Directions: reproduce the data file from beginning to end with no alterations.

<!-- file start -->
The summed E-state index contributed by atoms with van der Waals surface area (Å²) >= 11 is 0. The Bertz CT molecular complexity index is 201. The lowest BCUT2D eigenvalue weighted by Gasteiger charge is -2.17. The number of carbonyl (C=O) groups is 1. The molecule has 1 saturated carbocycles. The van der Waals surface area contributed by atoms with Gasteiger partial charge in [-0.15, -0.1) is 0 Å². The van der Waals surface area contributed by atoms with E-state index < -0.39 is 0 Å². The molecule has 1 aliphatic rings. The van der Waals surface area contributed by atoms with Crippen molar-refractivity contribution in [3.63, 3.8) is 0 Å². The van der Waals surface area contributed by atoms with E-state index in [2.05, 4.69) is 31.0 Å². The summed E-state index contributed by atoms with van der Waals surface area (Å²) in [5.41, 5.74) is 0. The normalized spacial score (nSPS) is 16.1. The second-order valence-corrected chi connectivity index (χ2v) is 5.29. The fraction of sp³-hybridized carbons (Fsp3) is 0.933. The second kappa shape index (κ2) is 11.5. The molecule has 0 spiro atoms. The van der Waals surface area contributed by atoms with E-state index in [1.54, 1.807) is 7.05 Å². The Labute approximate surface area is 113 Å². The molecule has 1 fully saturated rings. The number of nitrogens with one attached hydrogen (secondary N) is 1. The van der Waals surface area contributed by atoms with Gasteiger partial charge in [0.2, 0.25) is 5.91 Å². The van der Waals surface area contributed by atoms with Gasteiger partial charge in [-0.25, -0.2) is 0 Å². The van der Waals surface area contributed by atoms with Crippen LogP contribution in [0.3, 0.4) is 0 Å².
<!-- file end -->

The summed E-state index contributed by atoms with van der Waals surface area (Å²) >= 11 is 0. The Bertz CT molecular complexity index is 201. The lowest BCUT2D eigenvalue weighted by Gasteiger charge is -2.17. The number of carbonyl (C=O) groups is 1. The molecule has 1 saturated carbocycles. The van der Waals surface area contributed by atoms with Gasteiger partial charge in [-0.15, -0.1) is 0 Å². The van der Waals surface area contributed by atoms with E-state index < -0.39 is 0 Å². The molecule has 1 aliphatic rings. The van der Waals surface area contributed by atoms with Crippen molar-refractivity contribution in [3.63, 3.8) is 0 Å². The van der Waals surface area contributed by atoms with E-state index in [2.05, 4.69) is 31.0 Å². The summed E-state index contributed by atoms with van der Waals surface area (Å²) in [5.41, 5.74) is 0. The normalized spacial score (nSPS) is 16.1. The second-order valence-corrected chi connectivity index (χ2v) is 5.29. The fraction of sp³-hybridized carbons (Fsp3) is 0.933. The second kappa shape index (κ2) is 11.5. The molecule has 0 spiro atoms. The van der Waals surface area contributed by atoms with E-state index in [1.54, 1.807) is 7.05 Å². The Labute approximate surface area is 113 Å². The molecule has 1 fully saturated rings. The number of nitrogens with one attached hydrogen (secondary N) is 1. The van der Waals surface area contributed by atoms with Gasteiger partial charge in [0.2, 0.25) is 5.91 Å². The van der Waals surface area contributed by atoms with Gasteiger partial charge in [-0.25, -0.2) is 0 Å². The van der Waals surface area contributed by atoms with Crippen LogP contribution in [0.3, 0.4) is 0 Å².